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recovering directory timestamps when extracting tar archives

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Post time: 2014-02-27 21:36:36 |Show all posts
Unix
I created a backup using tar, and now I try to extract it, but the problem is that some of the directories do not get the correct timestamps.
As an example, consider the following directory structure:
dir0/
file1
dir1/
file2
.DS_Store
dir2/
file3
This can be created (in Terminal) by:
mkdir dir0
cd dir0
touch file1
mkdir dir1
cd dir1
touch file2
mkdir dir2
cd dir2
touch file3
cd ../../..
and then you just navigate to dir0/dir1 in Finder (but not to dir2), which creates the .DS_Store files in both dir0 and dir1. Finally, we delete the .DS_Store in dir0:
rm dir0/.DS_Store
Now i created the archive (on Mountain Lion, bsdtar 2.8.3, but I have the same issue when I try gnutar 1.17):
tar -cvf bkup.tar dir0/
Then I extract the archive in a different location, say:
mkdir different_location
cd different_location
tar -xvf ../bkup.tar
The problem: the (modification) timestamp of dir1 is set to the time I extracted the archive, rather then to the creation time of the original dir1 (but dir0 and dir2 have the correct timestamps of the creation time).
How can I ensure that all extracted directories have the modification timestamps set to the same as the original directories?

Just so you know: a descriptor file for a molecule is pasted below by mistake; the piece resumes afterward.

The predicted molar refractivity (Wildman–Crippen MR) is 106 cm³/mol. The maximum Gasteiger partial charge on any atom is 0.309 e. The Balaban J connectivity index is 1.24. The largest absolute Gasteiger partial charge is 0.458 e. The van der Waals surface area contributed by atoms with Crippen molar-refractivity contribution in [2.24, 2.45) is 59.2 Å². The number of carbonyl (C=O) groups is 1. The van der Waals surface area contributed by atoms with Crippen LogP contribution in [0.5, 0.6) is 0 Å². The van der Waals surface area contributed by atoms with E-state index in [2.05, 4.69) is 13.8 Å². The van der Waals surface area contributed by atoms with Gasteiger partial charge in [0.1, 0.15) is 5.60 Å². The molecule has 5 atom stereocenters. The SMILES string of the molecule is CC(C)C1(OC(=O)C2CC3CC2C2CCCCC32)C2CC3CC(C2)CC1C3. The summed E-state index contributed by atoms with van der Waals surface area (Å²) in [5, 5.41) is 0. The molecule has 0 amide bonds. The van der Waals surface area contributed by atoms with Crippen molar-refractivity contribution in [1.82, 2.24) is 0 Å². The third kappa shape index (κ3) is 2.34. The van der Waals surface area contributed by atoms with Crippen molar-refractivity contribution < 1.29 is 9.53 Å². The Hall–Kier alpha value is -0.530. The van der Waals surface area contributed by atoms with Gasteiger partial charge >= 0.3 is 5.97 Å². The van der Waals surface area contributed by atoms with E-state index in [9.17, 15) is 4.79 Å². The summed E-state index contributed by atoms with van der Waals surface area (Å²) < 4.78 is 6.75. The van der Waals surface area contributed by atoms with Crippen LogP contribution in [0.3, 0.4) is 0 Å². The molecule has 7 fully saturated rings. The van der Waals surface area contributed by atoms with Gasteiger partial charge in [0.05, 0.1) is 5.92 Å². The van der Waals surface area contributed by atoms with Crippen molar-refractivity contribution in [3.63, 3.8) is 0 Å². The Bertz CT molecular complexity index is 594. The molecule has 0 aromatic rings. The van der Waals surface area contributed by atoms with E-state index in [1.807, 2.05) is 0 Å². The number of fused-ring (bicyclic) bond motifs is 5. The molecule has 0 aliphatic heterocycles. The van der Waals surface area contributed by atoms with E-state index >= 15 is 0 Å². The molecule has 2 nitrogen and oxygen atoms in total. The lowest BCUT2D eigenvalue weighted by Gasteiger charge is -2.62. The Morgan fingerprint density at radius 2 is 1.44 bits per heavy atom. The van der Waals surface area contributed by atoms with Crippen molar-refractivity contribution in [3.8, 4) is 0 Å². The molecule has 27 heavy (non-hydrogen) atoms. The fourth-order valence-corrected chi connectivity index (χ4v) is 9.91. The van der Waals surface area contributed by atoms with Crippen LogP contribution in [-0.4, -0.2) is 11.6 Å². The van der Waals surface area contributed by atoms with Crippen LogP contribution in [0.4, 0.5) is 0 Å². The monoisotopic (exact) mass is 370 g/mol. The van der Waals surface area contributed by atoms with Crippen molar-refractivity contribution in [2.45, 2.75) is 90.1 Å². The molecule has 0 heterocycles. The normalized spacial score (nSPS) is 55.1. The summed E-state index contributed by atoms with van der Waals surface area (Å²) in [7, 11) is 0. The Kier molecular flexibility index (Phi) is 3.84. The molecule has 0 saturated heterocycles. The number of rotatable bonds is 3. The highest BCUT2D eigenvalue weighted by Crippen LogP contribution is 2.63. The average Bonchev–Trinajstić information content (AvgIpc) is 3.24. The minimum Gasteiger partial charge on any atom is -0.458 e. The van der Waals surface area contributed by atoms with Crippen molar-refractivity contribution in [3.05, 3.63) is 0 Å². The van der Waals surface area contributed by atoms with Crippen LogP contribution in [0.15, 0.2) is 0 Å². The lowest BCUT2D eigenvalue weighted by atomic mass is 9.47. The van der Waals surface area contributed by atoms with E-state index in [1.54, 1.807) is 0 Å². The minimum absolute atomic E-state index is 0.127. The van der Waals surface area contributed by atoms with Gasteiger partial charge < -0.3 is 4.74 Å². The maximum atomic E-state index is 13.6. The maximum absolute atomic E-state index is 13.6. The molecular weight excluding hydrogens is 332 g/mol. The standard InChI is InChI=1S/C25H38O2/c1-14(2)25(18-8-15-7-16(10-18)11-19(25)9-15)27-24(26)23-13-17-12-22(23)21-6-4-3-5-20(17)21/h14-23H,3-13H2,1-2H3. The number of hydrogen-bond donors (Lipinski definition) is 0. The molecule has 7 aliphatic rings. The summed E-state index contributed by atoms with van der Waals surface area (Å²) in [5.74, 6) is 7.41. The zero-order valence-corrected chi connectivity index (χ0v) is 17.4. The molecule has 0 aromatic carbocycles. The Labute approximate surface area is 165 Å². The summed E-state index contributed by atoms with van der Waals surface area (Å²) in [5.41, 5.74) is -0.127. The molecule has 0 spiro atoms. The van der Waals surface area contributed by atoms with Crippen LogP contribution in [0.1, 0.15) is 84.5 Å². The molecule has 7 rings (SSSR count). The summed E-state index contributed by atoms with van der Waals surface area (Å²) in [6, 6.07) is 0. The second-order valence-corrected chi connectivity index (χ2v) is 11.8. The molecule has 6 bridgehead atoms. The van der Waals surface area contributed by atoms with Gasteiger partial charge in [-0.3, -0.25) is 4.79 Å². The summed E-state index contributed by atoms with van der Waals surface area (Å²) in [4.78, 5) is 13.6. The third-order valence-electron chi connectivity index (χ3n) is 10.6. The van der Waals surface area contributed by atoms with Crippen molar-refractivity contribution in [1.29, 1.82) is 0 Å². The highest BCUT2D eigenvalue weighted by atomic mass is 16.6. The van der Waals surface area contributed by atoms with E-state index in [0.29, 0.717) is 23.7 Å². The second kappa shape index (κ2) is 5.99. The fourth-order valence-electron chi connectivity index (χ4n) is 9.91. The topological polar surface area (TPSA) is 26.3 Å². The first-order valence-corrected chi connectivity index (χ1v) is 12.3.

The problem seems to be related to the .DS_Store file that is in dir1/ but is not in dir0/ and dir2/. I do want to save the .DS_Store files in my original archive. Perhaps this also has something to do with the fact that .DS_Store files have extended attributes (unlike the other files in these directories);
that is, perhaps tar adds the extended attributes after it sets the timestamps of the extracted files, and that step resets the modification times?
So I tried to disable the extended attributes with:
export COPYFILE_DISABLE=true
but that did not work.
any idea how to recover the original timestamps?
   
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Post time: 2014-02-28 00:24:13 |Show all posts
There's a write-up on tar and how it tries to maintain the directory modification times here.
Do you need to use tar, or could zip and unzip (for instance) be used here? And depending on what you're up to with the backups, using a scratch disk and time machine works, as can using rsync; if it's not working for you here, might there be an alternative to tar?
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Post time: 2014-02-27 23:12:38 |Show all posts
See if the version of GNU tar that you have has the option --delay-directory-restore and if it does try it.
(it's not in the OS X standard tar)
setting that option causes tar to wait until the end of extraction to set the directory times and permissions. It's a long shot but worth a try if you have the option.
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